Cash Flow Management
You’ve without doubt heard the old saying that “cash is king”. If cash is king, then cash flow is the lifeblood that keeps the heart of the business pumping. Once up and running, you’ll soon find out that cash flow management is probably the most important component of business success.
Without cash, profits mean nothing. A lack of cash means you will struggle to meet payroll and tax requirements. I’ve seen many a profitable business fail because the amount of cash coming in is less than the amount of cash going out. That’s why it’s essential that you get a handle on cash flow management from the outset.
What is cash flow? This is basically the movement of funds in and out of your business over a period of time.
What is cash flow management? Put (very) simply, this means delaying payments of cash out of your business for as long as possible, while encouraging anyone who owes you money to pay it as quickly as possible. In order to manage the cash flow function of your business, you’ll need to complete some form of cash flow forecast or projection.
This is difficult, to say the least, and is far from a well-defined science. As none of us have a crystal ball, any cash flow forecast is merely an educated guess as to when your customers will pay and when you’ll pay your obligations.
Step-by-step cash flow management
The following steps are a template and can be altered according to your own business processes:
- Estimate the volume of sales that will be generated over the period of your forecast.
This needs to be as realistic as possible; it’s not a case of simply saying there’s a multi-million euro market for your product or service and you’ll receive a percentage of it. Try to base your numbers on facts. This can be difficult for a start-up as there’s no sales history. Try starting with per unit sales extended out by the average sales volume per day or week, and then multiply over a number of months. If you’re supplying a service, figure out how many productive hours there are in a day and multiply this by your hourly charge-out rate. (See Chapter 3 for advice on calculating your hourly rate.)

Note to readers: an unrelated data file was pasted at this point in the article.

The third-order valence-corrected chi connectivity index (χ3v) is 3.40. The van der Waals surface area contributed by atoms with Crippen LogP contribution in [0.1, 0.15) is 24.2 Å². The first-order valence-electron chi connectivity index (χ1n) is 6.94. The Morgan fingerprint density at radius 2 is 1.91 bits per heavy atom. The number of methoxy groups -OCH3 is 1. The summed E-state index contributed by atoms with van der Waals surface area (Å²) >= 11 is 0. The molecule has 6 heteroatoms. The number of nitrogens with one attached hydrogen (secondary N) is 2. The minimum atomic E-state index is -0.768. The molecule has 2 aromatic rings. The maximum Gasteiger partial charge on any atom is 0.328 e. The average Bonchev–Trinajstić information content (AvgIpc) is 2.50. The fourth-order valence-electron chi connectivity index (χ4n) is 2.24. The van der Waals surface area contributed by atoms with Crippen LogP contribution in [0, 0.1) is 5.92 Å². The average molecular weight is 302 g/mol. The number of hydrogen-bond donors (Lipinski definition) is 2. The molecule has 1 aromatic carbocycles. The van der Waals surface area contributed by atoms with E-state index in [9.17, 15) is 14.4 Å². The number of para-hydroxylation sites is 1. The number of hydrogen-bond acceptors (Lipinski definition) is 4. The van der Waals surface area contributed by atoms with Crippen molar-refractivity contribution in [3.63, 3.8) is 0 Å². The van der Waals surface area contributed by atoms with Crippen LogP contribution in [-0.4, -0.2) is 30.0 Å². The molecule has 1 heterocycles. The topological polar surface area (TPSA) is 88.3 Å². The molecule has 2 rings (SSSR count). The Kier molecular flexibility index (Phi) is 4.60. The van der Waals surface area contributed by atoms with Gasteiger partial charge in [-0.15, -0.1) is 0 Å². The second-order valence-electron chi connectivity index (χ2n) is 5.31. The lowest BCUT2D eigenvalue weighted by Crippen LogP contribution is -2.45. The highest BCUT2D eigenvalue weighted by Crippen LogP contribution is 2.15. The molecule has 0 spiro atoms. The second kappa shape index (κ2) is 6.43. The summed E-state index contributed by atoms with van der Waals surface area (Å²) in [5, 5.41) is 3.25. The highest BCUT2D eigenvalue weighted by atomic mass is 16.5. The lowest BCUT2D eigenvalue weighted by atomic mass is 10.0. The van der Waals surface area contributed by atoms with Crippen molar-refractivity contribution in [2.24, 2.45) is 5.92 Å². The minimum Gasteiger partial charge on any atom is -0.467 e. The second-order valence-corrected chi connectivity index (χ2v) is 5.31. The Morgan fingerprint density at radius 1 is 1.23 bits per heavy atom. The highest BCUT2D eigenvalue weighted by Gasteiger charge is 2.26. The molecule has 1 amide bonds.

- Figure out when these sales will be received.
How much will be cash sales and how much will be credit sales? Of the credit sales, when will they be received? You need to set down your payment terms and stick to them rigidly: the success of your business will be dependent on it.
- Look at other forms of cash collection, other than sales.
If you intend borrowing from a bank or investor, you’ll need to include these amounts in your cash flow at the date on which they’ll be received. A cash flow analysis can be used to determine how much investment will be needed for your business and when it will be needed.
- Disbursements (outgoings) of your business will also need to be considered.
If you plan to sell stock, you’ll need to purchase raw material and assemble it or purchase the goods from others for resale. This could involve a large cash outlay before any sale has been made. If you receive a line of credit from your suppliers, you’ll need to factor these payments into your forecast. If you plan to manufacture, you’ll need to ensure that you can produce enough stock to support the level of sales that you’ve predicted.
- You may need to purchase machinery as part of your production process.
Include the cost of the machine and the expected payment date.
- In order to reach the volume of sales necessary, you may need to hire employees.
You’ll need to factor in these costs.
- As a start-up, you’ll possibly have several one-off expenses, as follows:
- Company set-up fee
- Licence fees
- Graphic design.
- You’ll also have other monthly outgoings, including the following:
- Rent and rates
- Light and heat
- Telephone and internet
It’s essential that you include every possible expense, as failure to do so may mean running out of cash due to bad planning.
- Taxes will also need to be considered.
If you’re VAT-registered, you’ll be collecting ‘output’ VAT in your sales receipts and some of your expenses will include ‘input’ VAT. Simply deduct the ‘input’ VAT from the ‘output’ VAT and include this figure in the next month of your forecast.
- If you employ staff, you’ll need to deduct various taxes and PRSI from their wages and pay it to the Revenue.
However, it’s sufficient to include the gross wage figure, as it already includes PAYE. This will also include your own wage if trading through a company.
If you’re trading as a sole trader, you’ll pay Income Tax on your annual profit – not the amount that you take from the business, i.e. drawings. It’s important to provide for this on a weekly or monthly basis to avoid a large tax bill at the end of the year.
How can Russell and Co. help you?
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